(This is a response to Matthew Weier O’Phinney. Full disclosure: MWOP is both my friend and respected peer. Also, like MWOP, I am a voting member of PHP-FIG, and was directly involved in the recent LoggerInterface discussion among that group.)
My primary problem with the idea of shared interfaces is that I feel there is always room for new thinking and ideas in any given problem space, and that this thinking should not be restricted by what already exists.
By definition, truly new thinking is not generally restricted by what already exists. If lots of developers adopt new thinking on an old problem, I think it is completely within reason to deprecate an older PSR and write a new one that codifies the new approach.
Even so, I always thought a major point of PHP-FIG was to recognize which things we already do much the same way and codify PSRs around them. (I will admit I continue to be frustrated by the unwillingness of other members to do basic research and discovery of this kind.)
Thus, when we consider functionality …
- that does already exist,
- that has been implemented by multiple different projects,
- in ways that are similar despite their varying origins,
… I think it can be very useful to reduce the differences and combine the commonalities into a shared interface.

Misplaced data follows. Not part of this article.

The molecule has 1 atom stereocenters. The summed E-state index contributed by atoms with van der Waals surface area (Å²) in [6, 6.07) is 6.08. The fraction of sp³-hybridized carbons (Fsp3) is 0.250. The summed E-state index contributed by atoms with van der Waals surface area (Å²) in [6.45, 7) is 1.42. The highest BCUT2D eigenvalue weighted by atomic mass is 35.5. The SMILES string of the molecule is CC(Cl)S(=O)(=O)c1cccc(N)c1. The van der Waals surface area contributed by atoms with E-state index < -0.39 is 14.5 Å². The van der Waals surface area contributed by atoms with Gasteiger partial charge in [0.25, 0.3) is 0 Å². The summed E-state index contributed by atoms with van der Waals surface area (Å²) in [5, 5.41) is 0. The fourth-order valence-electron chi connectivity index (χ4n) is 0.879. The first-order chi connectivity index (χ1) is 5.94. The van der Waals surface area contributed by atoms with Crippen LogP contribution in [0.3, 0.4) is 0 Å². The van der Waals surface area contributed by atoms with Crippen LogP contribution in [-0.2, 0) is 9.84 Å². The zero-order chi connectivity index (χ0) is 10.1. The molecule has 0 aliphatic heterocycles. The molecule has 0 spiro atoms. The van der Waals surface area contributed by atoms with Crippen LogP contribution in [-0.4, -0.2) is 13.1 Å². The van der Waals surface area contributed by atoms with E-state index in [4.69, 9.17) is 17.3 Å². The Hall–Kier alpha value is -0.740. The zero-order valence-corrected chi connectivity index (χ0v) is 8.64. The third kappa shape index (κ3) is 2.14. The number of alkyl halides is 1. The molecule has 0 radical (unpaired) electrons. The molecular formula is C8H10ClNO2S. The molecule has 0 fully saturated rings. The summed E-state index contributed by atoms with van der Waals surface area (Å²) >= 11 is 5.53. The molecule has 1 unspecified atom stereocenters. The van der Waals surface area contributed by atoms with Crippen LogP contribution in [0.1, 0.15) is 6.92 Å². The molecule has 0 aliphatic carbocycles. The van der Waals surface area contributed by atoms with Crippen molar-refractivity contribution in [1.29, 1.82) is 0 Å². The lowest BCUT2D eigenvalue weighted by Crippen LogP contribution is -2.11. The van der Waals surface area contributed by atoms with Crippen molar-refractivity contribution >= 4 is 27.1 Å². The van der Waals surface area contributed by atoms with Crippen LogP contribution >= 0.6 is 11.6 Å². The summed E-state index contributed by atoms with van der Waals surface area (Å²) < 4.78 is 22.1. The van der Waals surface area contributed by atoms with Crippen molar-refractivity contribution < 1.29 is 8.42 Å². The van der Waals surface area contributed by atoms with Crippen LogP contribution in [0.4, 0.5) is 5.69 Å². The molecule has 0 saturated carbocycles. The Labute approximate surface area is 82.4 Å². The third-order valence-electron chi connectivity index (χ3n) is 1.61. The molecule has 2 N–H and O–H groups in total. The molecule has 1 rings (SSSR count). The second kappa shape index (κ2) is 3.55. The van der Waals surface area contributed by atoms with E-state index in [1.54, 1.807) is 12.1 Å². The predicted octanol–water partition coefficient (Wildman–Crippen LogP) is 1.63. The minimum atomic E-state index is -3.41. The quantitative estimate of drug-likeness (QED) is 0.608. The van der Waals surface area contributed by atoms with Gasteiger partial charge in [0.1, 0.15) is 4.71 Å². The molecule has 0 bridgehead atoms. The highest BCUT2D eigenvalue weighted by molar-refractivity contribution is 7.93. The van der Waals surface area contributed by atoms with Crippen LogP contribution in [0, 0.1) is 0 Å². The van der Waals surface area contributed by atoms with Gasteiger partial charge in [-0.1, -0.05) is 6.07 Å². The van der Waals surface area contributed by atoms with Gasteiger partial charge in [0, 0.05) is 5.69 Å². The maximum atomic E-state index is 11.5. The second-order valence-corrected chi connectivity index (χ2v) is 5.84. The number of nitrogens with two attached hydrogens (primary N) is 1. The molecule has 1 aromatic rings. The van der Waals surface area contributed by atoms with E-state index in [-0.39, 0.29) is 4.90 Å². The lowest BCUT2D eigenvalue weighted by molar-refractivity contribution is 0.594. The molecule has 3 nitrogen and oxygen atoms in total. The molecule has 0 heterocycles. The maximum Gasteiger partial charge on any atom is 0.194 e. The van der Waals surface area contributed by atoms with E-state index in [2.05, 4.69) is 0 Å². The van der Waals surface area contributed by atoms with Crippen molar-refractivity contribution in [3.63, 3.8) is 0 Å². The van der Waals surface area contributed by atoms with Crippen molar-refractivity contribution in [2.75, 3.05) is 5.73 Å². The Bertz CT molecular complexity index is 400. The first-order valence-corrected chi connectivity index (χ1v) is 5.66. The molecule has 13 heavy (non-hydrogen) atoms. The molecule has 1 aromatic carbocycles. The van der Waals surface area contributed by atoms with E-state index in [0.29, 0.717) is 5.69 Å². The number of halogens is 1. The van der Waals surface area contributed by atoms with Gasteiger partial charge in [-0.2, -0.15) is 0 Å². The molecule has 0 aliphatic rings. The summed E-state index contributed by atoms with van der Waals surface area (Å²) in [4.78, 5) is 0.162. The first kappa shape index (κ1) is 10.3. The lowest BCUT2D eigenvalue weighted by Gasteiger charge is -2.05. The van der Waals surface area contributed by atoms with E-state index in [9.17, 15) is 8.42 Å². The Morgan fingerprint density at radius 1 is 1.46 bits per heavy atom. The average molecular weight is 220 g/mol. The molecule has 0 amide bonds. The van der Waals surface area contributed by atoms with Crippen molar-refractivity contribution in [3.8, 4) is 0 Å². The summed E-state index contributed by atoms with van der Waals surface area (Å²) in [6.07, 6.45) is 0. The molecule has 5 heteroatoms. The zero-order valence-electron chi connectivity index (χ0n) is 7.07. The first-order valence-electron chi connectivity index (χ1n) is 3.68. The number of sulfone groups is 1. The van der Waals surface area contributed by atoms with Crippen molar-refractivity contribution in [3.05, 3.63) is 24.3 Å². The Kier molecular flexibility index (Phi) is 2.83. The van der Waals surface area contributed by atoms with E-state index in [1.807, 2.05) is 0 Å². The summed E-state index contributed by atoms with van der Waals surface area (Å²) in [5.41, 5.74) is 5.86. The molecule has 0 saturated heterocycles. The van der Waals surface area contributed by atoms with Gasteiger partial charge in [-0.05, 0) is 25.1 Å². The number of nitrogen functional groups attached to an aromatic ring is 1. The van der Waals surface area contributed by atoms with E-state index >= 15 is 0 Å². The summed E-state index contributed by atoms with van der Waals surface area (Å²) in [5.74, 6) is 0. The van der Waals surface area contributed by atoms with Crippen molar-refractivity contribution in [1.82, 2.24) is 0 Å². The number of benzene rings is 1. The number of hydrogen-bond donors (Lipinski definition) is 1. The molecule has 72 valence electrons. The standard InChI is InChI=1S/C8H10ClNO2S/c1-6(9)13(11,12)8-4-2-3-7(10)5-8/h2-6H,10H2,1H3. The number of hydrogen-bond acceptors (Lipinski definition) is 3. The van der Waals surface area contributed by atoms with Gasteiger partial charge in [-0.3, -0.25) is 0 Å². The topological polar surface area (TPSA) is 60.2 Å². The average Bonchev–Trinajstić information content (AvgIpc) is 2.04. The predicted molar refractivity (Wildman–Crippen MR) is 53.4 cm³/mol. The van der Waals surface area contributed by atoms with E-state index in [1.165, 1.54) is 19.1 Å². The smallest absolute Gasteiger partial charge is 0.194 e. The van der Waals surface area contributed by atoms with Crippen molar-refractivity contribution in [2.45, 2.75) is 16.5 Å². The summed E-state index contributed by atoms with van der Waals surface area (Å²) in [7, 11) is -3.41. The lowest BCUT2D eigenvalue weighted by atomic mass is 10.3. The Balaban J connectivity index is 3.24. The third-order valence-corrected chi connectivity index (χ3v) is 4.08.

In the specific case of logging, as Matthew gives, I reviewed each member project’s logging interface or base implementation:
True, I was examining them in reference to the string-interpolation portion of the proposed LoggerInterface. But I was struck overall by how similar they really were in terms of the basic notification methods. Differences were minor at best. For something like that, a shared interface sounds to me like an unqualified good.
Matthew also wrote:
Secondarily, I feel that it’s okay for a given project to be selective about what capabilities it requires for its internal consumption and consistency, and should not limit itself to a standardized interface.
I completely agree. There’s nothing that says a development effort is required to adopt anything from PHP-FIG. If someone thinks their way is better, then by all means ignore any and/or all PSRs entirely.
To sum up (and MWOP, please correct me if I’m not getting what you’re saying):
One is able to imagine reasons why having shared interfaces of the kind described above is in opposition to, or at best orthogonal to, better development practices and greater innovation across PHP land.
Even so, I assert that shared interfaces as described, while maybe preventing an imaginable ideal in theory, instead promote an actual good in practice.
The actual good can never be as desirable as the imaginable future ideal, but it does have the benefit of being real and present.
UPDATE: MWOP informs me by private communication that I have missed his point.
I await his next missive. Here’s his response: http://mwop.net/blog/2012-12-20-on-shared-interfaces.html#comment-744905017